Open Access

Inferring Boolean network states from partial information

EURASIP Journal on Bioinformatics and Systems Biology20132013:11

https://doi.org/10.1186/1687-4153-2013-11

Received: 30 May 2013

Accepted: 26 August 2013

Published: 5 September 2013

Abstract

Networks of molecular interactions regulate key processes in living cells. Therefore, understanding their functionality is a high priority in advancing biological knowledge. Boolean networks are often used to describe cellular networks mathematically and are fitted to experimental datasets. The fitting often results in ambiguities since the interpretation of the measurements is not straightforward and since the data contain noise. In order to facilitate a more reliable mapping between datasets and Boolean networks, we develop an algorithm that infers network trajectories from a dataset distorted by noise. We analyze our algorithm theoretically and demonstrate its accuracy using simulation and microarray expression data.

Keywords

Boolean network Inference Conditional entropy Gradient descent

Introduction

Boolean networks were introduced by Kauffman [1] several decades ago as a model for gene regulatory networks. In this model, every gene corresponds to a node in the network. Every node is assigned an initial Boolean value, which is its value at time 0. A Boolean value of 1 means that the gene is active; in other words, its product is present in the cell and can perform its designated role. A Boolean value of 0 means exactly the opposite - a gene is not active and its product is absent from the cell. Since the activity or inactivity of genes affects the activity or inactivity of other genes, the Boolean value of a node at time point T + 1 is determined by the Boolean values of other nodes at time T. More specifically, the Boolean value of a node is determined by a time-invariant Boolean function that takes as input the Boolean values of a set of network nodes at the preceding time point. The set of nodes that constitute the input to the Boolean function is called its regulators, and the output node is referred to as target. The vector of the Boolean values of all the network nodes is called the network state. A sequence of states that evolves from some initial state according to the Boolean functions is called a trajectory. The trajectories of network states can be complex, displaying chaos or order depending on the network structure and the initial state [2]. When the outputs of all the Boolean functions at state S produce the state S itself, S is called a steady state. Since in every state every node is set to one of two Boolean values, the number of possible network states is exponential to the number of nodes. Figure 1 illustrates a simple Boolean network.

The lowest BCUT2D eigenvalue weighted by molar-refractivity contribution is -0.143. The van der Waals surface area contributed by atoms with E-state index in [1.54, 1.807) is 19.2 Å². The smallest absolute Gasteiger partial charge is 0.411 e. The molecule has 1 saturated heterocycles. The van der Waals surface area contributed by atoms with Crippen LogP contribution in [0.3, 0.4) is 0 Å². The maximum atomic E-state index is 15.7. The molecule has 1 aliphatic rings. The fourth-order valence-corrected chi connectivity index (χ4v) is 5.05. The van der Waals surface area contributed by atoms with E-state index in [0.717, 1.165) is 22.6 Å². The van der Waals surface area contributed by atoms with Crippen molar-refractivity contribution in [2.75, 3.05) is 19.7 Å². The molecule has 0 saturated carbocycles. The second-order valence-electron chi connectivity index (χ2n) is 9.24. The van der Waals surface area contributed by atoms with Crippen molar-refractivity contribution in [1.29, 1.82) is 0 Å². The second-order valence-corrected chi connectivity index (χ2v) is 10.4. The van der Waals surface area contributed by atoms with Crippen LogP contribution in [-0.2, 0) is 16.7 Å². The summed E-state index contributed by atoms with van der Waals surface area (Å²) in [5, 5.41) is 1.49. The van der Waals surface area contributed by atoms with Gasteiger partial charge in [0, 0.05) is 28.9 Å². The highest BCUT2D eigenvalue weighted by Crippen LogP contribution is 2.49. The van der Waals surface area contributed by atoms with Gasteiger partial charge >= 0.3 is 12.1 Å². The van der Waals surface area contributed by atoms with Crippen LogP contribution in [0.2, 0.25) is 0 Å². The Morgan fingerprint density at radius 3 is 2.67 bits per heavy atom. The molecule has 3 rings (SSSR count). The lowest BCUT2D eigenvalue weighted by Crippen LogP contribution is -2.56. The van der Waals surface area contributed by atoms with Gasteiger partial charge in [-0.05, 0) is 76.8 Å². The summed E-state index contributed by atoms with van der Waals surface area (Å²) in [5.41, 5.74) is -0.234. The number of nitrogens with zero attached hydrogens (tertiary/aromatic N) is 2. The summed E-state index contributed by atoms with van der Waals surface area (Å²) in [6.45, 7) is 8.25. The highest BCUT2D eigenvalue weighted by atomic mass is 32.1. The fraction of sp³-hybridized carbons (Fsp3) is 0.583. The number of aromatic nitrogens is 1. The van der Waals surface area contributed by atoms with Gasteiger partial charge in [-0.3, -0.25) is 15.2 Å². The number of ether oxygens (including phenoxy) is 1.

Figure 1

A simple Boolean network. The network has three nodes, denoted as A, B, and C. Nodes A and B can change the Boolean value of node C, according to the rules given at the right side of the figure. Similarly, node C can change the value of node A. At the left side of the figure, a trajectory of length 3 is illustrated. In the initial state (T = 1), all the nodes receive a Boolean 1. According to the logical rule by which C changes the value of A, the value of A changes to 0 at time T = 2. At time point T = 3, the node C changes its value, since the input to the logical rule that determines its value has changed.